The design was simple: a placebo group, an escitalopram group, and a problem solving therapy group (a manual based therapy to treat depression in the medically ill). No patients in this group met diagnostic criteria for Major Depression (so why the PST group?) according to the Hamilton Scale for Depression (HAM-D). Patients were administered the following neuropsychological tests at baseline and post-treatment:
"-The Repeatable Battery for the Assessment of Neuropsychological Status (RBANS). This 25- to 30-minute battery assesses functioning in 5 domains (immediate memory, visuospatial/constructional, language, attention, and delayed memory). These domains are evaluated by 12 individual subtests, including List Learning, List Recall, List Recognition, Story Memory, Story Recall, Figure Copy, Figure Recall, Line Orientation, Picture Naming, Semantic Fluency, Digit Span, and Coding. This battery provides age-corrected norms for overall performance (total scale score) and scores in each domain."
(Number of Subjects in Each Treatment Group)
Here is what the researchers discovered: "We found a difference among the 3 treatment groups in change in RBANS total score (P<.01) and RBANS delayed memory score (P<.01)." They also found a significant result for immediate memory too, but for reasons beyond my knowledge (crack-cocaine?) they neglected to report this result. Test scores are below.
(Click to Enlarge)
The authors then engaged in a trite discussion about how escitalopram led to an improvement in memory and how serotonin theoretically affects memory, and blah, blah, blah.
On the surface, it does appear that escitalopram led to better outcomes: For the Total Score (a global measure of cognition) the escitalopram improved by 9.1 points compared to 5.7 for placebo; for delayed memory the escitalopram group improved by 12.4 points versus 5.9 for placebo, and for immediate memory (i.e., learning) the escitalopram group improved by 11.7 points versus 7.4 versus placebo.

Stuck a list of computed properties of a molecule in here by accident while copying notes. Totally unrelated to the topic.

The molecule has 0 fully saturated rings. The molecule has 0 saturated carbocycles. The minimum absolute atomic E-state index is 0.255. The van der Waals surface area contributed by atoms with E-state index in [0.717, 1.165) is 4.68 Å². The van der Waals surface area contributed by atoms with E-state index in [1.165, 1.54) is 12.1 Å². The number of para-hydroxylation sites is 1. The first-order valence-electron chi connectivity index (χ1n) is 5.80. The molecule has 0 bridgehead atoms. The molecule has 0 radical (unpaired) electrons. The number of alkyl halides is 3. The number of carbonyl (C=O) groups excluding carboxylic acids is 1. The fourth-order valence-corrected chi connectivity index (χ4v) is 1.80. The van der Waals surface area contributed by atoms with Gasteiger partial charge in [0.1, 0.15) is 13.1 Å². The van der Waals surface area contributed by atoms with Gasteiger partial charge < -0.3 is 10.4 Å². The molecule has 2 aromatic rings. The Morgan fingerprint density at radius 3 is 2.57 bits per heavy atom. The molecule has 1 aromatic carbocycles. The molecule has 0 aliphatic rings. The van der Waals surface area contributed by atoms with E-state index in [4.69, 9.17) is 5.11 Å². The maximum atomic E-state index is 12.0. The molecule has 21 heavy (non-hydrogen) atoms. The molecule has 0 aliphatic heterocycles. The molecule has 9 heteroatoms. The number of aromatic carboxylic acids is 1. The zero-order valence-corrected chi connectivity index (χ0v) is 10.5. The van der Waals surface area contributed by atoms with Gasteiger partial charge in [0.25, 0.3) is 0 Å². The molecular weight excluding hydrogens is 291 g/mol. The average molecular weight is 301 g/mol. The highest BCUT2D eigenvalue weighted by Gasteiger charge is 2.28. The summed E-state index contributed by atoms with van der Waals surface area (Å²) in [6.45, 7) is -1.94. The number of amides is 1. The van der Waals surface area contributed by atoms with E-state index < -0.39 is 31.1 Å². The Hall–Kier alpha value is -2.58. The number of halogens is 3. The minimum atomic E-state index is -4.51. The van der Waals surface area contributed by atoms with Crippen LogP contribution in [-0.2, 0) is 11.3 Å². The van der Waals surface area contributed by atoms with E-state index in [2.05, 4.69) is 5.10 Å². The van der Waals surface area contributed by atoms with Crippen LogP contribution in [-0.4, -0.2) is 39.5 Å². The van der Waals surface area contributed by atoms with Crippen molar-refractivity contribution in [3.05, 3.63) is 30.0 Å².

However, look at the post-treatment final scores for both groups: total score: 89.8 (escitalopram) versus 91 (placebo); delayed memory 96.6 (escitalopram) versus 94.2 (placebo); and immediate memory 95.1 (escitalopram) versus 98.5 (placebo). Essentially, both groups post-treatment performance was nearly identical. The reason why the escitalopram group showed a larger magnitude in change was because that group had lower baseline scores.
The authors did point out that there was not statistical different between any of the baseline scores; however, that's irrelevant. Neuropsychological test performance scores are classified as either average, low average, mild deficit, moderate deficit, or severe deficit. Many of the escitalopram group baseline scores where in the mild-deficit range while the placebo group scores were in the low-average range. Functionally, that kind of difference is significant*.
Another factor not discussed is the rate of recovery in stroke patients. There is a pretty well delineated recovery curve for patients with mild-to-moderate strokes. Most recovery occurs in the first 6 months, followed by a slower recovery over the next 1-2 years. Those with more severe deficits will show greater initial recovery and then plateau at a level similar to the less sever group. This is why the groups matched on post-treatment assessment scores.
*It's actually more complicated than that. Scores actually fall within a certain range. So a person could perform in the mild-deficit range at point then in the low-average range at another point. So it's quite possible that these results reflect the error in the psychological instrument rather than a benefit from escitalopram.
Either way, I'm skeptical that escitalopram actually helped these people.
Jorge RE, Acion L, Moser D, Adams HP Jr, & Robinson RG (2010). Escitalopram and enhancement of cognitive recovery following stroke. Archives of general psychiatry, 67 (2), 187-96 PMID: 20124118